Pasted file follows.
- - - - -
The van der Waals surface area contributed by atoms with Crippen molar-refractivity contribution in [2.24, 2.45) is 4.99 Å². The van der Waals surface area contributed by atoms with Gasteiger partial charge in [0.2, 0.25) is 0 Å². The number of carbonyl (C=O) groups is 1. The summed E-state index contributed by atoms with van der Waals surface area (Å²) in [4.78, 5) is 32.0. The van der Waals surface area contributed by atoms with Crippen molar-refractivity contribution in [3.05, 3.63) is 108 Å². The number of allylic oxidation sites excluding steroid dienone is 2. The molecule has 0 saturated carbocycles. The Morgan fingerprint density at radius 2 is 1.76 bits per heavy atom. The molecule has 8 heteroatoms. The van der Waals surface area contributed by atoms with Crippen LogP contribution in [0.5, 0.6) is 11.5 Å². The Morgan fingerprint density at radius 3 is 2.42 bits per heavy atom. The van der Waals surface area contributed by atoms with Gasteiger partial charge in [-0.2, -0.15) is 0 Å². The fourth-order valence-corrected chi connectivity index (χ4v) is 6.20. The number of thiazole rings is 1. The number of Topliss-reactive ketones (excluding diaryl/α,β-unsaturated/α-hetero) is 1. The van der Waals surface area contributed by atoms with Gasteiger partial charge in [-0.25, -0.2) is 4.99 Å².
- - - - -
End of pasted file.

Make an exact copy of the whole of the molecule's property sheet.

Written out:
The van der Waals surface area contributed by atoms with Crippen molar-refractivity contribution in [2.24, 2.45) is 4.99 Å². The van der Waals surface area contributed by atoms with Gasteiger partial charge in [0.2, 0.25) is 0 Å². The number of carbonyl (C=O) groups is 1. The summed E-state index contributed by atoms with van der Waals surface area (Å²) in [4.78, 5) is 32.0. The van der Waals surface area contributed by atoms with Crippen molar-refractivity contribution in [3.05, 3.63) is 108 Å². The number of allylic oxidation sites excluding steroid dienone is 2. The molecule has 0 saturated carbocycles. The Morgan fingerprint density at radius 2 is 1.76 bits per heavy atom. The molecule has 8 heteroatoms. The van der Waals surface area contributed by atoms with Crippen LogP contribution in [0.5, 0.6) is 11.5 Å². The Morgan fingerprint density at radius 3 is 2.42 bits per heavy atom. The van der Waals surface area contributed by atoms with Gasteiger partial charge in [-0.2, -0.15) is 0 Å². The fourth-order valence-corrected chi connectivity index (χ4v) is 6.20. The number of thiazole rings is 1. The number of Topliss-reactive ketones (excluding diaryl/α,β-unsaturated/α-hetero) is 1. The van der Waals surface area contributed by atoms with Gasteiger partial charge in [-0.25, -0.2) is 4.99 Å².